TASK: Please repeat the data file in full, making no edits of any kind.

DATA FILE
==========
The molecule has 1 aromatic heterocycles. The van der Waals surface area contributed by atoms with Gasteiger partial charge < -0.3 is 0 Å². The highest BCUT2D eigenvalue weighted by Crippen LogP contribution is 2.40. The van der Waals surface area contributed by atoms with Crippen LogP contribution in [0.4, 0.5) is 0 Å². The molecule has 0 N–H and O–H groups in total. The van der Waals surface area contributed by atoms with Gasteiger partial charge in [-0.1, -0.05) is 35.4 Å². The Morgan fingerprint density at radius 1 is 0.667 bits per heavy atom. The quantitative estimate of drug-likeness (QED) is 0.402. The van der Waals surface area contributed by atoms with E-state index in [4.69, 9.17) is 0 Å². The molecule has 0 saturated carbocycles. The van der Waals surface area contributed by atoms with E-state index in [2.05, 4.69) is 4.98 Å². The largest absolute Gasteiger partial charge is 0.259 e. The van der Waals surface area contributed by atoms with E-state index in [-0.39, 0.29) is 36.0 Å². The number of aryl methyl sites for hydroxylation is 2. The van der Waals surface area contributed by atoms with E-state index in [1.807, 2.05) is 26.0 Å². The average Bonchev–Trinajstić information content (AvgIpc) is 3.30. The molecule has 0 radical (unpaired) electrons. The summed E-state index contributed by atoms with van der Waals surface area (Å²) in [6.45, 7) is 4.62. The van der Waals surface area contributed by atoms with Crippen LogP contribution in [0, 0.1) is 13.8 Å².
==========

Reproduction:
The molecule has 1 aromatic heterocycles. The van der Waals surface area contributed by atoms with Gasteiger partial charge < -0.3 is 0 Å². The highest BCUT2D eigenvalue weighted by Crippen LogP contribution is 2.40. The van der Waals surface area contributed by atoms with Crippen LogP contribution in [0.4, 0.5) is 0 Å². The molecule has 0 N–H and O–H groups in total. The van der Waals surface area contributed by atoms with Gasteiger partial charge in [-0.1, -0.05) is 35.4 Å². The Morgan fingerprint density at radius 1 is 0.667 bits per heavy atom. The quantitative estimate of drug-likeness (QED) is 0.402. The van der Waals surface area contributed by atoms with E-state index in [4.69, 9.17) is 0 Å². The molecule has 0 saturated carbocycles. The van der Waals surface area contributed by atoms with E-state index in [2.05, 4.69) is 4.98 Å². The largest absolute Gasteiger partial charge is 0.259 e. The van der Waals surface area contributed by atoms with E-state index in [-0.39, 0.29) is 36.0 Å². The number of aryl methyl sites for hydroxylation is 2. The van der Waals surface area contributed by atoms with E-state index in [1.807, 2.05) is 26.0 Å². The average Bonchev–Trinajstić information content (AvgIpc) is 3.30. The molecule has 0 radical (unpaired) electrons. The summed E-state index contributed by atoms with van der Waals surface area (Å²) in [6.45, 7) is 4.62. The van der Waals surface area contributed by atoms with Crippen LogP contribution in [0, 0.1) is 13.8 Å².